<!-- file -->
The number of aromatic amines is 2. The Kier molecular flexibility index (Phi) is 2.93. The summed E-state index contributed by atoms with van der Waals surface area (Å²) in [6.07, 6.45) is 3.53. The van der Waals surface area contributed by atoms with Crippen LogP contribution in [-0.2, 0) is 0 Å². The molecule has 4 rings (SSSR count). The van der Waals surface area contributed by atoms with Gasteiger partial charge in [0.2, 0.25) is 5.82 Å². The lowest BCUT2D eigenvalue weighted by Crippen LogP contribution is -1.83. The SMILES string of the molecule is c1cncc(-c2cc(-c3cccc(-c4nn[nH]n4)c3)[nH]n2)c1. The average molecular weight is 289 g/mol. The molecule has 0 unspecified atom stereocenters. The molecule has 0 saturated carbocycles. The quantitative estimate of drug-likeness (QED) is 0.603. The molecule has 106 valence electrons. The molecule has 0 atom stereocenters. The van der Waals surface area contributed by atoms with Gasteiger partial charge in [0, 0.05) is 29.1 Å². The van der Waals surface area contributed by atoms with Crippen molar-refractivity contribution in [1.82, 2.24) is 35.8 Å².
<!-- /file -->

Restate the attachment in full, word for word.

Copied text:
The number of aromatic amines is 2. The Kier molecular flexibility index (Phi) is 2.93. The summed E-state index contributed by atoms with van der Waals surface area (Å²) in [6.07, 6.45) is 3.53. The van der Waals surface area contributed by atoms with Crippen LogP contribution in [-0.2, 0) is 0 Å². The molecule has 4 rings (SSSR count). The van der Waals surface area contributed by atoms with Gasteiger partial charge in [0.2, 0.25) is 5.82 Å². The lowest BCUT2D eigenvalue weighted by Crippen LogP contribution is -1.83. The SMILES string of the molecule is c1cncc(-c2cc(-c3cccc(-c4nn[nH]n4)c3)[nH]n2)c1. The average molecular weight is 289 g/mol. The molecule has 0 unspecified atom stereocenters. The molecule has 0 saturated carbocycles. The quantitative estimate of drug-likeness (QED) is 0.603. The molecule has 106 valence electrons. The molecule has 0 atom stereocenters. The van der Waals surface area contributed by atoms with Gasteiger partial charge in [0, 0.05) is 29.1 Å². The van der Waals surface area contributed by atoms with Crippen molar-refractivity contribution in [1.82, 2.24) is 35.8 Å².